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Guitar Theory:
The Harmonic Minor Scale


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Minor scales have three forms. They are the Natural Minor, Harmonic Minor and Melodic Minor. Natural minor is the relative minor scale of the basic Major Scale. In Modal theory we call these scales IONIAN (the basic Major) and AEOLIAN (the Natural Minor scale built from the Basic Major's 6th degree).

In Western music our Minor sound is strongly rooted in the Natural Minor scale harmony. Although other colors are at times implied, the majority of sounds we hear in popular music (written in Minor Keys) do in fact come from the harmony of the Natural Minor scale.

However, when minor keys contain certain chords (popular to many styles of music) we encounter a problem with the Natural Minor Scale's 7th degree. Look over the examples given below.

Example 1). Natural Minor Progression


In example 1, the chords all exist from the harmonized Natural Minor scale. Many progressions in popular music will often replace the chord from the fifth scale step (in our example this would be the Emi chord) with either a major triad, or a dominant seventh chord. Look at Example 2.

c harm minor

Example 2). Minor Progression with a Major V Chord to strengthen resolution to Tonic.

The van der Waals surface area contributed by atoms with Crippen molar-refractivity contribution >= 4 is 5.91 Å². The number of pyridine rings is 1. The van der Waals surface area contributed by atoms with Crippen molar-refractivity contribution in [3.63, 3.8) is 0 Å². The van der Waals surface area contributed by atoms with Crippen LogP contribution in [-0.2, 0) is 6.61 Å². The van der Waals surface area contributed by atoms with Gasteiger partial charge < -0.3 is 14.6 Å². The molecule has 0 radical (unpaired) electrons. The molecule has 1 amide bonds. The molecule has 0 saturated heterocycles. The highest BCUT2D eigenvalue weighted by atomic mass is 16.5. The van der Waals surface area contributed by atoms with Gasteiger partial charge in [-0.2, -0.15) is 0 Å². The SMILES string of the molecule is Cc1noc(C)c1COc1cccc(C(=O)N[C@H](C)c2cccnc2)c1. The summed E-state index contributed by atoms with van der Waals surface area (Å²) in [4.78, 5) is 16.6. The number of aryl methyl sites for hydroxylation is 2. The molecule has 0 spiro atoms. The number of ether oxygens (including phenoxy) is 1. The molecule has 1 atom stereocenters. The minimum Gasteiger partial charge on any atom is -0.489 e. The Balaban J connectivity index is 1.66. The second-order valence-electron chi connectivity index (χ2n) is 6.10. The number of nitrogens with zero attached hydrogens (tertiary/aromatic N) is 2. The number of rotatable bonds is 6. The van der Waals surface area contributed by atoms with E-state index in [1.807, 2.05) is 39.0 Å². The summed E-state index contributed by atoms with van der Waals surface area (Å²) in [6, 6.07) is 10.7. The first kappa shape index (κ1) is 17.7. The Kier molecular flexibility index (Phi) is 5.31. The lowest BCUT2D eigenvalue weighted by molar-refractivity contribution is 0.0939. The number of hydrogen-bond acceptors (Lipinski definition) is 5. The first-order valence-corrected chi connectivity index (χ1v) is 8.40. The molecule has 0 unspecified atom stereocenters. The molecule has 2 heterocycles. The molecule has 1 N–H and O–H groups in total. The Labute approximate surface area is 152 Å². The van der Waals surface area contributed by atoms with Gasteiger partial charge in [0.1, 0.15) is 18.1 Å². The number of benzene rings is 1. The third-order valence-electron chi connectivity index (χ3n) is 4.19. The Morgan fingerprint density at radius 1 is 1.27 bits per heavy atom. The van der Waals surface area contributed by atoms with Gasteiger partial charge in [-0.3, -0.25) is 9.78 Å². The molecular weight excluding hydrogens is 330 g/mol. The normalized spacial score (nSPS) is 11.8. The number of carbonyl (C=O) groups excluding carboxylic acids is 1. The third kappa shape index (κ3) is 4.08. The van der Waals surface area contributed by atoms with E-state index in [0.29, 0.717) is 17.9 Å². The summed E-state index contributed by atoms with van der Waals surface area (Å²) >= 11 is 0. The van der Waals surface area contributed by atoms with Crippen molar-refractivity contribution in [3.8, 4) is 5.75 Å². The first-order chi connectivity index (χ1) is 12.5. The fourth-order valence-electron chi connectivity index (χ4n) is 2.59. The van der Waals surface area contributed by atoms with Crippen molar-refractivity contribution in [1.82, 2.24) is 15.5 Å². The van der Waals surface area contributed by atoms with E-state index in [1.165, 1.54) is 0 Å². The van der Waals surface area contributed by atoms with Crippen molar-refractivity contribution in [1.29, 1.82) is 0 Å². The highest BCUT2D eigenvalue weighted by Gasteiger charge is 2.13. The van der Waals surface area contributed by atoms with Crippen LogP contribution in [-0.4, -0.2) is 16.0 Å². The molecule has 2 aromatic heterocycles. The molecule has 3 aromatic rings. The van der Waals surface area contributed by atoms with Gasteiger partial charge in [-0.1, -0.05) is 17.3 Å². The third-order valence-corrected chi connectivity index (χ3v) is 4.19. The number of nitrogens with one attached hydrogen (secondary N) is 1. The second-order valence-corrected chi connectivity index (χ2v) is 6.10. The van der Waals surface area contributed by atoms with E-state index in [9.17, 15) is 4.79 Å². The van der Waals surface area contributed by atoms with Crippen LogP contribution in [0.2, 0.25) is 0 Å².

In example 2, the chord in the final measure is now major quality. If we analyze the notes of the E Major chord we find the notes; E, G#, B. The G# note obviously does not exist in the A Natural Minor scale. It does however exist in the A Harmonic Minor scale.

To play melodies over the chord progression in example 2, we need to perform the A Harmonic Minor scale over the E Major chord in measure four. Measures one through three would not require (nor support) the sound of Harmonic Minor. In those measures we would perform the Natural Minor scale.

In jazz music we often find many II mi7(b5), to V7 chord progressions, (see example 3).

Example 3


These progressions occur in a great many songs. One way to play over them, is to perform Harmonic Minor over the II mi7(b5), to V7 chords (the DMi7(b5) and G7 in example 3) and switch to the Natural Minor over the Tonic chord, (Cmi).